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Scrounging for materials and tools is a central part of my studio practice, and there are great bargains to be found! In the past year, I’ve purchased a nice amount of silver for about $2/ounce, received several pounds of enamels, and refurbished hundreds of rusty chasing tools. Luck has a lot of influence, and the generosity of donors cannot be understated, but there are also strategies involved to help make oneself luckier as well. This blog will also promote recycling and reusing by encouraging artists to donate or sell excess tools or materials to others who need it.
Latest Activity: Jan 4, 2017
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Good idea Randi! I just want to be sure that whatever anyone ends up organizing here will include metalsmiths etc., ceramicists, furniture makers and glass artists. We have such a wide range of craft artists on the site, I'd want everyone to be able to participate. Thanks guys! :-)
Whoa Ms Lankford, you must have the scrap Kavorka! You lucky duck. That place sounds dreamy.
Love the idea of doing some kind of exchange/making project!! Maybe charms/charm bracelets/necklaces that could be auctioned off to fund another CraftHaus scholarship?
This is a shot from inside Construction Junction in Pittsburgh, PA and where your humble servant will take you when visiting.
Ahhh, the joys of living in the 'burgh...!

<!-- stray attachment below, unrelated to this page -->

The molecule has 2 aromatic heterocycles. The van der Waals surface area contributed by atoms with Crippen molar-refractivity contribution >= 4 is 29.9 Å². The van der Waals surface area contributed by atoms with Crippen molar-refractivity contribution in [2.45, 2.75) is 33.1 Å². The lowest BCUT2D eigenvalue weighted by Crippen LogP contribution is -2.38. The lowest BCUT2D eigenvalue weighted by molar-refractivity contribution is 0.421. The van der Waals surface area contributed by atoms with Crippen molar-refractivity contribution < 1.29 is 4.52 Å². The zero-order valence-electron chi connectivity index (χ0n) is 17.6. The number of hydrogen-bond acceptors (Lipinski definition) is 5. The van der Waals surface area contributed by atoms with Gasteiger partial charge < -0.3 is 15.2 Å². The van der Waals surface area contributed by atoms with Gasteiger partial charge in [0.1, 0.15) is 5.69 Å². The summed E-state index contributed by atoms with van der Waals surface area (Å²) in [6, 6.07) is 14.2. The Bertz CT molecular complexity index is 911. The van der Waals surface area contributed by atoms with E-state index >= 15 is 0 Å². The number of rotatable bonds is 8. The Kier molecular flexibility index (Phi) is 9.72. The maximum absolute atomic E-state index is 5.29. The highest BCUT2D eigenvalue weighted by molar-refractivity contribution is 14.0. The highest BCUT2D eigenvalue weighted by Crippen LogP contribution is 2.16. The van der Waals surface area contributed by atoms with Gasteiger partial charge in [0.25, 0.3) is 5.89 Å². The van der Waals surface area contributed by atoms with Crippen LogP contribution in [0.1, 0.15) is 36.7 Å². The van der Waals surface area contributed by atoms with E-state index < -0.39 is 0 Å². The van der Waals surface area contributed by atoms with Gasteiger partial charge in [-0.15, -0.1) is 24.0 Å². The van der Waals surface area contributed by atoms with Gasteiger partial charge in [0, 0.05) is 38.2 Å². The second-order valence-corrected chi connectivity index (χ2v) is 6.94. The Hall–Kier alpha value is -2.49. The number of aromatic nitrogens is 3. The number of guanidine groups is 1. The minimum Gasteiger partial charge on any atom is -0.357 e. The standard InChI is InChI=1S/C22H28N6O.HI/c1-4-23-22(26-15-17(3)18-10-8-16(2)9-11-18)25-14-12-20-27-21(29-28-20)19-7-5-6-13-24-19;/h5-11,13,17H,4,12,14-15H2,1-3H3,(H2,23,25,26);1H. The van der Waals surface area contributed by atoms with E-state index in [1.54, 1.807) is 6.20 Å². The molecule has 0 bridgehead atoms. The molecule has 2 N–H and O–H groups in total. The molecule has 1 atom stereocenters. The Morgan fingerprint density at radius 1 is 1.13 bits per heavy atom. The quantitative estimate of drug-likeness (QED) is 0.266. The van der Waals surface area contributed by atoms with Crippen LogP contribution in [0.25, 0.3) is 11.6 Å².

From their website:
At Construction Junction, we are committed to environmental stewardship in waste prevention through the practice of reuse. Waste prevention and material reuse help to delay entry of items into the solid waste stream. This practice reduces the burden on landfills, and helps conserve natural resources by reducing the energy and pollution associated with manufacturing.
Reuse is different from recycling. When a material is recycled, it is processed and remanufactured, requiring additional resources and energy to produce a new product. Reuse is defined as the use of a material after its originally intended purpose, without breaking it down into its raw components.
Construction Junction encourages donation of unwanted building materials. Wood, brick, concrete, metal and cardboard are the most commonly recycled materials from construction debris and make up more than 50% of the total waste stream.
comment,most of my best work are made from objects found scrounging.
Brigitte, Construction Junction and Creative Re-Use are amazing! I spent an afternoon there last year and was so sad that I couldn't find a way to get large things home. Half of Construction Junction would have been coming with me!
My next spell at the SCC will, with any luck, involve input from Creative Re-Use.
Scrounging for me is finding that perfect item that will make a particular piece come to life. It means looking around the house, outside on the ground, the department store and other places. I often surprise myself by finding a simple little thing that I think might work, take it to the studio and see if it fits my objective.
I will be in town in a few weeks - and boy, I am up for that junking trip! (And my mom's house is under contract, so I'll be in loads between now and the end of April if the sale goes through...)
Wow, terrific idea.
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